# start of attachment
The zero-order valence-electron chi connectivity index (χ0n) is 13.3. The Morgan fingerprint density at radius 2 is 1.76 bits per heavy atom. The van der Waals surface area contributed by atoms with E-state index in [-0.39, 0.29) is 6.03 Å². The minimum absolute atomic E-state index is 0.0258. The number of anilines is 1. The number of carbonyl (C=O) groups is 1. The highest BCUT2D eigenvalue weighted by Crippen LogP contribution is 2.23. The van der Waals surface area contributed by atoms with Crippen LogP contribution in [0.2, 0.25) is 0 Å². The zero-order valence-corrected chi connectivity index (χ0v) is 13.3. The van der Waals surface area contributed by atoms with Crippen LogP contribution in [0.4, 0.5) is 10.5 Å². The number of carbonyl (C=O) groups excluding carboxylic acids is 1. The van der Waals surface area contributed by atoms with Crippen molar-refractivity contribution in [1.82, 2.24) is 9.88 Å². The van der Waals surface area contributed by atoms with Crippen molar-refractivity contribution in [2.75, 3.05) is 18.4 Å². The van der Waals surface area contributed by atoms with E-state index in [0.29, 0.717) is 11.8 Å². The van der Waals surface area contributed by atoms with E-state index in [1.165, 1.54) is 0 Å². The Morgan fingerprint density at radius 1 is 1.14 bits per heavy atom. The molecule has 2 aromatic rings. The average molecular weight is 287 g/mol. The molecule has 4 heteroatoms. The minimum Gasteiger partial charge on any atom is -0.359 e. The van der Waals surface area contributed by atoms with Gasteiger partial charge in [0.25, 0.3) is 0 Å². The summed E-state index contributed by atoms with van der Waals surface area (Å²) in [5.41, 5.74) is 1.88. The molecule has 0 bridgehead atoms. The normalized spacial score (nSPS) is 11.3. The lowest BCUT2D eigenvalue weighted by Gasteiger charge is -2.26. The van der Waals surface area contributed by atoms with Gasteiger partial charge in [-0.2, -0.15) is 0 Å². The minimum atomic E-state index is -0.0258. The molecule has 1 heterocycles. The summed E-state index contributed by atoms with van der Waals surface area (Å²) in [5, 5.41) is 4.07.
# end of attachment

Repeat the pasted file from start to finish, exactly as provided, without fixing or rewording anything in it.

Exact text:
The zero-order valence-electron chi connectivity index (χ0n) is 13.3. The Morgan fingerprint density at radius 2 is 1.76 bits per heavy atom. The van der Waals surface area contributed by atoms with E-state index in [-0.39, 0.29) is 6.03 Å². The minimum absolute atomic E-state index is 0.0258. The number of anilines is 1. The number of carbonyl (C=O) groups is 1. The highest BCUT2D eigenvalue weighted by Crippen LogP contribution is 2.23. The van der Waals surface area contributed by atoms with Crippen LogP contribution in [0.2, 0.25) is 0 Å². The zero-order valence-corrected chi connectivity index (χ0v) is 13.3. The van der Waals surface area contributed by atoms with Crippen LogP contribution in [0.4, 0.5) is 10.5 Å². The number of carbonyl (C=O) groups excluding carboxylic acids is 1. The van der Waals surface area contributed by atoms with Crippen molar-refractivity contribution in [1.82, 2.24) is 9.88 Å². The van der Waals surface area contributed by atoms with Crippen molar-refractivity contribution in [2.75, 3.05) is 18.4 Å². The van der Waals surface area contributed by atoms with E-state index in [0.29, 0.717) is 11.8 Å². The van der Waals surface area contributed by atoms with E-state index in [1.165, 1.54) is 0 Å². The Morgan fingerprint density at radius 1 is 1.14 bits per heavy atom. The molecule has 2 aromatic rings. The average molecular weight is 287 g/mol. The molecule has 4 heteroatoms. The minimum Gasteiger partial charge on any atom is -0.359 e. The van der Waals surface area contributed by atoms with Gasteiger partial charge in [0.25, 0.3) is 0 Å². The summed E-state index contributed by atoms with van der Waals surface area (Å²) in [5.41, 5.74) is 1.88. The molecule has 0 bridgehead atoms. The normalized spacial score (nSPS) is 11.3. The lowest BCUT2D eigenvalue weighted by Gasteiger charge is -2.26. The van der Waals surface area contributed by atoms with Gasteiger partial charge in [-0.2, -0.15) is 0 Å². The minimum atomic E-state index is -0.0258. The molecule has 1 heterocycles. The summed E-state index contributed by atoms with van der Waals surface area (Å²) in [5, 5.41) is 4.07.